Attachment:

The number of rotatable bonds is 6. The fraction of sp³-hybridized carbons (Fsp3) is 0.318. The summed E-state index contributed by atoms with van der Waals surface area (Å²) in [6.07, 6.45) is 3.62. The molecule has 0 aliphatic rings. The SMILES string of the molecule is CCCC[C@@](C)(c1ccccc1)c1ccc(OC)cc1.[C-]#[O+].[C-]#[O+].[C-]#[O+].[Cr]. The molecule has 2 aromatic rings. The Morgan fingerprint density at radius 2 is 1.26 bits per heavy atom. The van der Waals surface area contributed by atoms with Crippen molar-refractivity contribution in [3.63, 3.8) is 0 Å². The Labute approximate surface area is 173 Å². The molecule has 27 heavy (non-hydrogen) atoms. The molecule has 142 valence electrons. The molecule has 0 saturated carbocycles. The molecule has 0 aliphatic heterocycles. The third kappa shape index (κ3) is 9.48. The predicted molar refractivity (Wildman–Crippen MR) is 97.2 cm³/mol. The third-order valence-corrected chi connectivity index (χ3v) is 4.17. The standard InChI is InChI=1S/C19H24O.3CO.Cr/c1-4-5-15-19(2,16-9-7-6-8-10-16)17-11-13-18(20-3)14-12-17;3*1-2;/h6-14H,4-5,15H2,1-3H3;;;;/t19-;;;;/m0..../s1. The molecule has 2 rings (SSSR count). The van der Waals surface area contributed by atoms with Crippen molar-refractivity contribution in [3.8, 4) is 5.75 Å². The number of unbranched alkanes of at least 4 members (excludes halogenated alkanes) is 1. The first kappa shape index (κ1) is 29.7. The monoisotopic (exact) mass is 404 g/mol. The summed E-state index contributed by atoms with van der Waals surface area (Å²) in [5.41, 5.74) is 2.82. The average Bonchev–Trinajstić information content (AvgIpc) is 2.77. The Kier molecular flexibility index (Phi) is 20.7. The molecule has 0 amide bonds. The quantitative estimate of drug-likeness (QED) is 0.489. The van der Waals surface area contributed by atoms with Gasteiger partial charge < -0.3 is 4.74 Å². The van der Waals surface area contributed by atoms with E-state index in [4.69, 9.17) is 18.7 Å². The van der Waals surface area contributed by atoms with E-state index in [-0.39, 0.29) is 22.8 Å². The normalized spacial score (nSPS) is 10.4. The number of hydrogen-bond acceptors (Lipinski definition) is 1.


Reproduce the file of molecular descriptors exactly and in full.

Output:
The number of rotatable bonds is 6. The fraction of sp³-hybridized carbons (Fsp3) is 0.318. The summed E-state index contributed by atoms with van der Waals surface area (Å²) in [6.07, 6.45) is 3.62. The molecule has 0 aliphatic rings. The SMILES string of the molecule is CCCC[C@@](C)(c1ccccc1)c1ccc(OC)cc1.[C-]#[O+].[C-]#[O+].[C-]#[O+].[Cr]. The molecule has 2 aromatic rings. The Morgan fingerprint density at radius 2 is 1.26 bits per heavy atom. The van der Waals surface area contributed by atoms with Crippen molar-refractivity contribution in [3.63, 3.8) is 0 Å². The Labute approximate surface area is 173 Å². The molecule has 27 heavy (non-hydrogen) atoms. The molecule has 142 valence electrons. The molecule has 0 saturated carbocycles. The molecule has 0 aliphatic heterocycles. The third kappa shape index (κ3) is 9.48. The predicted molar refractivity (Wildman–Crippen MR) is 97.2 cm³/mol. The third-order valence-corrected chi connectivity index (χ3v) is 4.17. The standard InChI is InChI=1S/C19H24O.3CO.Cr/c1-4-5-15-19(2,16-9-7-6-8-10-16)17-11-13-18(20-3)14-12-17;3*1-2;/h6-14H,4-5,15H2,1-3H3;;;;/t19-;;;;/m0..../s1. The molecule has 2 rings (SSSR count). The van der Waals surface area contributed by atoms with Crippen molar-refractivity contribution in [3.8, 4) is 5.75 Å². The number of unbranched alkanes of at least 4 members (excludes halogenated alkanes) is 1. The first kappa shape index (κ1) is 29.7. The monoisotopic (exact) mass is 404 g/mol. The summed E-state index contributed by atoms with van der Waals surface area (Å²) in [5.41, 5.74) is 2.82. The average Bonchev–Trinajstić information content (AvgIpc) is 2.77. The Kier molecular flexibility index (Phi) is 20.7. The molecule has 0 amide bonds. The quantitative estimate of drug-likeness (QED) is 0.489. The van der Waals surface area contributed by atoms with Gasteiger partial charge < -0.3 is 4.74 Å². The van der Waals surface area contributed by atoms with E-state index in [4.69, 9.17) is 18.7 Å². The van der Waals surface area contributed by atoms with E-state index in [-0.39, 0.29) is 22.8 Å². The normalized spacial score (nSPS) is 10.4. The number of hydrogen-bond acceptors (Lipinski definition) is 1.